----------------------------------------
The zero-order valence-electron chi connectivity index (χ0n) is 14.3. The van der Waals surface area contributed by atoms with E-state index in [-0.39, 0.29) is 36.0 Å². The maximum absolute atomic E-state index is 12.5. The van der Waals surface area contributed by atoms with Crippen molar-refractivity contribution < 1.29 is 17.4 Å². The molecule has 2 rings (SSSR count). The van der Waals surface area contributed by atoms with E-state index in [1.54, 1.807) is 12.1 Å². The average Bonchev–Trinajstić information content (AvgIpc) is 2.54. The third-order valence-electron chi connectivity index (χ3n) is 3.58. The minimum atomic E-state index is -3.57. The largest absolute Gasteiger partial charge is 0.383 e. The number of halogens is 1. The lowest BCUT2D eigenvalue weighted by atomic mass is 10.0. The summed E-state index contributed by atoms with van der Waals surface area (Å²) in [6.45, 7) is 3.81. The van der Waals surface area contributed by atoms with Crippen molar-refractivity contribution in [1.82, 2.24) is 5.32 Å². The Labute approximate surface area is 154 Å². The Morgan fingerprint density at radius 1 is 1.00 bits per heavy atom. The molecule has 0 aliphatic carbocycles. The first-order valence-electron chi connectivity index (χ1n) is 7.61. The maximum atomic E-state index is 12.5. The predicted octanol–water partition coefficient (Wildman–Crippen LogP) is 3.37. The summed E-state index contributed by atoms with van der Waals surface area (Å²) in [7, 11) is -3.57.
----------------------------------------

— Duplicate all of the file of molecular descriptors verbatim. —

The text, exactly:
The zero-order valence-electron chi connectivity index (χ0n) is 14.3. The van der Waals surface area contributed by atoms with E-state index in [-0.39, 0.29) is 36.0 Å². The maximum absolute atomic E-state index is 12.5. The van der Waals surface area contributed by atoms with Crippen molar-refractivity contribution < 1.29 is 17.4 Å². The molecule has 2 rings (SSSR count). The van der Waals surface area contributed by atoms with E-state index in [1.54, 1.807) is 12.1 Å². The average Bonchev–Trinajstić information content (AvgIpc) is 2.54. The third-order valence-electron chi connectivity index (χ3n) is 3.58. The minimum atomic E-state index is -3.57. The largest absolute Gasteiger partial charge is 0.383 e. The number of halogens is 1. The lowest BCUT2D eigenvalue weighted by atomic mass is 10.0. The summed E-state index contributed by atoms with van der Waals surface area (Å²) in [6.45, 7) is 3.81. The van der Waals surface area contributed by atoms with Crippen molar-refractivity contribution in [1.82, 2.24) is 5.32 Å². The Labute approximate surface area is 154 Å². The Morgan fingerprint density at radius 1 is 1.00 bits per heavy atom. The molecule has 0 aliphatic carbocycles. The first-order valence-electron chi connectivity index (χ1n) is 7.61. The maximum atomic E-state index is 12.5. The predicted octanol–water partition coefficient (Wildman–Crippen LogP) is 3.37. The summed E-state index contributed by atoms with van der Waals surface area (Å²) in [7, 11) is -3.57.